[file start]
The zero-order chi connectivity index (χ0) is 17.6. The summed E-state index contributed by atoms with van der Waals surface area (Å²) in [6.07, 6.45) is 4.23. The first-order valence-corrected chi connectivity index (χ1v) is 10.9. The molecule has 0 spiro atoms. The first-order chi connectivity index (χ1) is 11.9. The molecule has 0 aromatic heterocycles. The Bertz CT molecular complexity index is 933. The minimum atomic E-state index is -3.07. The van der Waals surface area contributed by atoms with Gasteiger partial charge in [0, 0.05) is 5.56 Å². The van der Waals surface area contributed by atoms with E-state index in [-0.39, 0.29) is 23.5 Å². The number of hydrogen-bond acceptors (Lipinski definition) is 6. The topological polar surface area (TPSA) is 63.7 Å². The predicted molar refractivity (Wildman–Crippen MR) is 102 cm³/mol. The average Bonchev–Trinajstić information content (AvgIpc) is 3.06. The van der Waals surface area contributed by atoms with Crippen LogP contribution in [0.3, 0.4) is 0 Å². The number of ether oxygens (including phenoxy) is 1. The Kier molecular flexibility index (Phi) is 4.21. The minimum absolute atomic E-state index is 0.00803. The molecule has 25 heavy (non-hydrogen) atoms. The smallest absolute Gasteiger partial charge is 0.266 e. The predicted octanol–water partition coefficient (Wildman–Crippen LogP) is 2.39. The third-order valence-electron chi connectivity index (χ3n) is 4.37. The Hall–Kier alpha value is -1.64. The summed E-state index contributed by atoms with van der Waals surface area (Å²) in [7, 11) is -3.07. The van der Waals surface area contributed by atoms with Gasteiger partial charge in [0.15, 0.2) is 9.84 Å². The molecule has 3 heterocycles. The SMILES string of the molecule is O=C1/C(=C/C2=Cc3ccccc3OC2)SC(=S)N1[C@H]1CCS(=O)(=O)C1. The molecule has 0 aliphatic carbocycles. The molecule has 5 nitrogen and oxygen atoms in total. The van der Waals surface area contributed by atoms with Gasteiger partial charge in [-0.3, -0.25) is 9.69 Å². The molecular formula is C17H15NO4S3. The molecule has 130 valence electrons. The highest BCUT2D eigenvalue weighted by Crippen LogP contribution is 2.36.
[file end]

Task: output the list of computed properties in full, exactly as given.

The zero-order chi connectivity index (χ0) is 17.6. The summed E-state index contributed by atoms with van der Waals surface area (Å²) in [6.07, 6.45) is 4.23. The first-order valence-corrected chi connectivity index (χ1v) is 10.9. The molecule has 0 spiro atoms. The first-order chi connectivity index (χ1) is 11.9. The molecule has 0 aromatic heterocycles. The Bertz CT molecular complexity index is 933. The minimum atomic E-state index is -3.07. The van der Waals surface area contributed by atoms with Gasteiger partial charge in [0, 0.05) is 5.56 Å². The van der Waals surface area contributed by atoms with E-state index in [-0.39, 0.29) is 23.5 Å². The number of hydrogen-bond acceptors (Lipinski definition) is 6. The topological polar surface area (TPSA) is 63.7 Å². The predicted molar refractivity (Wildman–Crippen MR) is 102 cm³/mol. The average Bonchev–Trinajstić information content (AvgIpc) is 3.06. The van der Waals surface area contributed by atoms with Crippen LogP contribution in [0.3, 0.4) is 0 Å². The number of ether oxygens (including phenoxy) is 1. The Kier molecular flexibility index (Phi) is 4.21. The minimum absolute atomic E-state index is 0.00803. The molecule has 25 heavy (non-hydrogen) atoms. The smallest absolute Gasteiger partial charge is 0.266 e. The predicted octanol–water partition coefficient (Wildman–Crippen LogP) is 2.39. The third-order valence-electron chi connectivity index (χ3n) is 4.37. The Hall–Kier alpha value is -1.64. The summed E-state index contributed by atoms with van der Waals surface area (Å²) in [7, 11) is -3.07. The van der Waals surface area contributed by atoms with Gasteiger partial charge in [0.15, 0.2) is 9.84 Å². The molecule has 3 heterocycles. The SMILES string of the molecule is O=C1/C(=C/C2=Cc3ccccc3OC2)SC(=S)N1[C@H]1CCS(=O)(=O)C1. The molecule has 0 aliphatic carbocycles. The molecule has 5 nitrogen and oxygen atoms in total. The van der Waals surface area contributed by atoms with Gasteiger partial charge in [-0.3, -0.25) is 9.69 Å². The molecular formula is C17H15NO4S3. The molecule has 130 valence electrons. The highest BCUT2D eigenvalue weighted by Crippen LogP contribution is 2.36.